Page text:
For nearly four centuries, Africans developed and shaped the landscape of the Americas, including what is now the United States. The imprint of African cultural lifeways over this period of time has many manifestations, including the cultivation and harvesting of agricultural products, the design and construction of buildings, the platting of communities, the formation of landscapes, the use of natural environments, and the burials of relatives and friends. While many scholars and communities have studied and preserved many of the physical manifestations of African culture, many more potential historic properties await study and recognition. The goal of the Africanisms in America: Places of Cultural Memory is to convene interdisciplinary panels of experts whose presentations will assist in the fuller identification, evaluation, documentation, preservation, and interpretation of buildings, sites, districts, structures, and objects.
Africanisms in America: Places of Cultural Memory is the core event of the larger conference, "Africanisms in America: The Shared Heritage of Two Continents," that will be held in New Orleans, Louisiana, September 26-30, 2000. Related conference workshops and events will explore the myriad of ways people of African descent have helped shape the Americas, including African influences on aspects of material culture and social history and the impact of African traditions on the arts and humanities. The conference is expected to draw historians, archeologists, sociologists, anthropologists, architects, landscape architects, preservationists, art practitioners and administrators, educators, policy makers, and community leaders, from the public and private sectors. Additional information on the conference is available by calling toll-free 1 (888) 358-8388 or by visiting the website: www.africanismsinamerica.com. Suggestions for related conference workshops and events may be made to the telephone number or on the website.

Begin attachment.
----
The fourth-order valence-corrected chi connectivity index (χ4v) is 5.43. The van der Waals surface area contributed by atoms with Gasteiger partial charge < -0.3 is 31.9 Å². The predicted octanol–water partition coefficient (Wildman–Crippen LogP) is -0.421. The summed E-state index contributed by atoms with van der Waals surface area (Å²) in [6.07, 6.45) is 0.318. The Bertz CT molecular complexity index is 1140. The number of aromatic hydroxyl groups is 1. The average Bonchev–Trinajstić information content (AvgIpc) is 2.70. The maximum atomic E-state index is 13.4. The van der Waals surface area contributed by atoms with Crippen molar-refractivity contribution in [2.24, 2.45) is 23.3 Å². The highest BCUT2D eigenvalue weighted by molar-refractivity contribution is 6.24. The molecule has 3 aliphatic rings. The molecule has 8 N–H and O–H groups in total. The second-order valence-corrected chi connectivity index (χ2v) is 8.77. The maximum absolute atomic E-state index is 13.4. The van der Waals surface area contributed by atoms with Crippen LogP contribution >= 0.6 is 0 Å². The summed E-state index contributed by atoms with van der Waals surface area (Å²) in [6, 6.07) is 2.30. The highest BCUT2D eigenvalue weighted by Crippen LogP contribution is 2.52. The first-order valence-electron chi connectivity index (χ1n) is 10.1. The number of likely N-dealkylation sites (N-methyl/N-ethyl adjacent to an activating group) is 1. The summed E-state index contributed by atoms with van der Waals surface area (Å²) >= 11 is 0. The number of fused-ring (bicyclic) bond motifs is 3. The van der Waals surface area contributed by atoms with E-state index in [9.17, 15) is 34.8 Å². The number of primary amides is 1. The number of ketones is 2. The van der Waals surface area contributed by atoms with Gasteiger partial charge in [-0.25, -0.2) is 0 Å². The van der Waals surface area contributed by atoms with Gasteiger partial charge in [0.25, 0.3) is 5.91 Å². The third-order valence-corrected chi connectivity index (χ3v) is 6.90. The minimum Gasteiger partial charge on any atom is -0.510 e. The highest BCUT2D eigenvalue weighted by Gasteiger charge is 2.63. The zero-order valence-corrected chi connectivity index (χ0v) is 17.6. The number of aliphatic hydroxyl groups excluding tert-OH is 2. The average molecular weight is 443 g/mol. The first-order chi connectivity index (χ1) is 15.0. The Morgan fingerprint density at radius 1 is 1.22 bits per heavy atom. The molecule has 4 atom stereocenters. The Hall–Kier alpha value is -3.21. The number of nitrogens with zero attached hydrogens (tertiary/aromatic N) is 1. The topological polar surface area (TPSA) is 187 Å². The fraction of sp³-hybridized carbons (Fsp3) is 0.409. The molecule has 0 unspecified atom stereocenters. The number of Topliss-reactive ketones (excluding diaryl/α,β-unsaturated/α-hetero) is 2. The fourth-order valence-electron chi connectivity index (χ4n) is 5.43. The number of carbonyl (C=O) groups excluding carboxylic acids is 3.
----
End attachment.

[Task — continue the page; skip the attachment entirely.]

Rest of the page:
Presentation proposals are invited to respond to one or more of the major themes described below through submission of a concise 350-400 word abstract. The abstract must be appropriate for a 20- minute presentation and accompanied by the author's name(s), affiliation, summary resume (no more than 2 pages), postal and e-mail addresses, telephone and FAX numbers, and the theme to which the abstract is submitted. Authors of selected papers will receive free conference registration and a $500 honorarium. All submissions must arrive at the National Park Service by Tuesday, November 30, 1999.
Mail submissions to:
Africanisms in America: Places of Cultural Memory
Heritage Preservation Services, National Park Service
1849 C Street, N.W., Suite NC 330
Washington, DC 20240.
FAX submissions may be sent to (202) 343-3921; e-mail submissions may be sent to email below. Notification of presentation selections will be mailed by February 29, 2000. Final presentation papers must be received no later than May 31, 2000, in order to be included in the conference compilation of papers. A formal publication of selected conference papers is planned after the conference.
MAJOR THEMES: Africanisms in America: Places of Cultural Memory
1) MEMORIALIZING PLACES OF DIASPORA